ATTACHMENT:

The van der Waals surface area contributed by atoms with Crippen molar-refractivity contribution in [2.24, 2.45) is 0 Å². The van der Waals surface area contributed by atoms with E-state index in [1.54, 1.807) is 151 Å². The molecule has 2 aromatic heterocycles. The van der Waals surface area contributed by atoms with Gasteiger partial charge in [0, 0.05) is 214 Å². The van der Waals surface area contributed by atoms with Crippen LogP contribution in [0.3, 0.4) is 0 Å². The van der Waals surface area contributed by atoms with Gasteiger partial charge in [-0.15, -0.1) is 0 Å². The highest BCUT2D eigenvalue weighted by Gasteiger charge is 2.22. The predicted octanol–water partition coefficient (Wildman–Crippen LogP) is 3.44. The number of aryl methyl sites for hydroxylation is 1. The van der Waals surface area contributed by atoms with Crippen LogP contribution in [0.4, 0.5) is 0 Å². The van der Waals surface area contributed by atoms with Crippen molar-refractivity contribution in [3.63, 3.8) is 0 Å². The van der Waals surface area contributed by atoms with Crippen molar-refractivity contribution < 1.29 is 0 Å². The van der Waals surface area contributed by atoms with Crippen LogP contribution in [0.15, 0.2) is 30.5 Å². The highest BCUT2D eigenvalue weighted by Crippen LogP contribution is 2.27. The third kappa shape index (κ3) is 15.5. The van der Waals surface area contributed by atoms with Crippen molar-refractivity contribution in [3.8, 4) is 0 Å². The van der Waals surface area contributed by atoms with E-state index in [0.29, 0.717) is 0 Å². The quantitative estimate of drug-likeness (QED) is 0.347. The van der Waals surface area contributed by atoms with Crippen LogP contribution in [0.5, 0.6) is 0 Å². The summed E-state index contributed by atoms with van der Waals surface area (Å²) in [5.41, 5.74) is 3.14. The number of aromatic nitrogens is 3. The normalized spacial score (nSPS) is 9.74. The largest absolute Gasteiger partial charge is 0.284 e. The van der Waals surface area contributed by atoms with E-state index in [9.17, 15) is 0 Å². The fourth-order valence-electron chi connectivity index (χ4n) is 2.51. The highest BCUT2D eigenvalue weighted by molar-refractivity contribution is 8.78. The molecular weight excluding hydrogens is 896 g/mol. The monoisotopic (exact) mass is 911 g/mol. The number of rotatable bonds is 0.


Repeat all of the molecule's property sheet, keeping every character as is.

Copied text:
The van der Waals surface area contributed by atoms with Crippen molar-refractivity contribution in [2.24, 2.45) is 0 Å². The van der Waals surface area contributed by atoms with E-state index in [1.54, 1.807) is 151 Å². The molecule has 2 aromatic heterocycles. The van der Waals surface area contributed by atoms with Gasteiger partial charge in [0, 0.05) is 214 Å². The van der Waals surface area contributed by atoms with Crippen LogP contribution in [0.3, 0.4) is 0 Å². The van der Waals surface area contributed by atoms with Gasteiger partial charge in [-0.15, -0.1) is 0 Å². The highest BCUT2D eigenvalue weighted by Gasteiger charge is 2.22. The predicted octanol–water partition coefficient (Wildman–Crippen LogP) is 3.44. The number of aryl methyl sites for hydroxylation is 1. The van der Waals surface area contributed by atoms with Crippen LogP contribution in [0.4, 0.5) is 0 Å². The van der Waals surface area contributed by atoms with Crippen molar-refractivity contribution in [3.63, 3.8) is 0 Å². The van der Waals surface area contributed by atoms with Crippen molar-refractivity contribution < 1.29 is 0 Å². The van der Waals surface area contributed by atoms with Crippen LogP contribution in [0.15, 0.2) is 30.5 Å². The highest BCUT2D eigenvalue weighted by Crippen LogP contribution is 2.27. The third kappa shape index (κ3) is 15.5. The van der Waals surface area contributed by atoms with Crippen molar-refractivity contribution in [3.8, 4) is 0 Å². The van der Waals surface area contributed by atoms with E-state index in [0.29, 0.717) is 0 Å². The quantitative estimate of drug-likeness (QED) is 0.347. The van der Waals surface area contributed by atoms with Crippen LogP contribution in [0.5, 0.6) is 0 Å². The summed E-state index contributed by atoms with van der Waals surface area (Å²) in [5.41, 5.74) is 3.14. The number of aromatic nitrogens is 3. The normalized spacial score (nSPS) is 9.74. The largest absolute Gasteiger partial charge is 0.284 e. The van der Waals surface area contributed by atoms with E-state index in [9.17, 15) is 0 Å². The fourth-order valence-electron chi connectivity index (χ4n) is 2.51. The highest BCUT2D eigenvalue weighted by molar-refractivity contribution is 8.78. The molecular weight excluding hydrogens is 896 g/mol. The monoisotopic (exact) mass is 911 g/mol. The number of rotatable bonds is 0.